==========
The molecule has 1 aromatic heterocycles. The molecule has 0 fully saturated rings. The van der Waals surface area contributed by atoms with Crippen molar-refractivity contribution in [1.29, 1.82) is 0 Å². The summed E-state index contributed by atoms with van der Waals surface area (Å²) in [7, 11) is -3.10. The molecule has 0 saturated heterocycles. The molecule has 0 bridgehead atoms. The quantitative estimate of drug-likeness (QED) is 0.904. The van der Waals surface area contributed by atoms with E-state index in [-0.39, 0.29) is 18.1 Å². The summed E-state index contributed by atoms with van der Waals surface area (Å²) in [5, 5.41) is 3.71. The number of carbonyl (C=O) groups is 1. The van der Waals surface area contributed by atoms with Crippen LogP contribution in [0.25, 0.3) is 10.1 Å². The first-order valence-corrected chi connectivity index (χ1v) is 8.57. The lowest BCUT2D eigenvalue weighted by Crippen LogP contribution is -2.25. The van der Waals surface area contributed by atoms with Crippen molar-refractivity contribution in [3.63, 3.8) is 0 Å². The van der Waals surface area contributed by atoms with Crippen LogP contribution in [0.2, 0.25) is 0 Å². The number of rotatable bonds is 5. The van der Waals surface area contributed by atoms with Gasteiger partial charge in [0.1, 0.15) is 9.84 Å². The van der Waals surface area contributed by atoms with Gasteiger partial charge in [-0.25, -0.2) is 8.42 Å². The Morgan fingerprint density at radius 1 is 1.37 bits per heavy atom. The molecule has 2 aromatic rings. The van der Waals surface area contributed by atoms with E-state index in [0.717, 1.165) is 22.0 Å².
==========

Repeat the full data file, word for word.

The molecule has 1 aromatic heterocycles. The molecule has 0 fully saturated rings. The van der Waals surface area contributed by atoms with Crippen molar-refractivity contribution in [1.29, 1.82) is 0 Å². The summed E-state index contributed by atoms with van der Waals surface area (Å²) in [7, 11) is -3.10. The molecule has 0 saturated heterocycles. The molecule has 0 bridgehead atoms. The quantitative estimate of drug-likeness (QED) is 0.904. The van der Waals surface area contributed by atoms with E-state index in [-0.39, 0.29) is 18.1 Å². The summed E-state index contributed by atoms with van der Waals surface area (Å²) in [5, 5.41) is 3.71. The number of carbonyl (C=O) groups is 1. The van der Waals surface area contributed by atoms with Crippen LogP contribution in [0.25, 0.3) is 10.1 Å². The first-order valence-corrected chi connectivity index (χ1v) is 8.57. The lowest BCUT2D eigenvalue weighted by Crippen LogP contribution is -2.25. The van der Waals surface area contributed by atoms with Crippen molar-refractivity contribution in [3.63, 3.8) is 0 Å². The van der Waals surface area contributed by atoms with Crippen LogP contribution in [0.2, 0.25) is 0 Å². The number of rotatable bonds is 5. The van der Waals surface area contributed by atoms with Gasteiger partial charge in [0.1, 0.15) is 9.84 Å². The van der Waals surface area contributed by atoms with Gasteiger partial charge in [-0.25, -0.2) is 8.42 Å². The Morgan fingerprint density at radius 1 is 1.37 bits per heavy atom. The molecule has 2 aromatic rings. The van der Waals surface area contributed by atoms with E-state index in [0.717, 1.165) is 22.0 Å².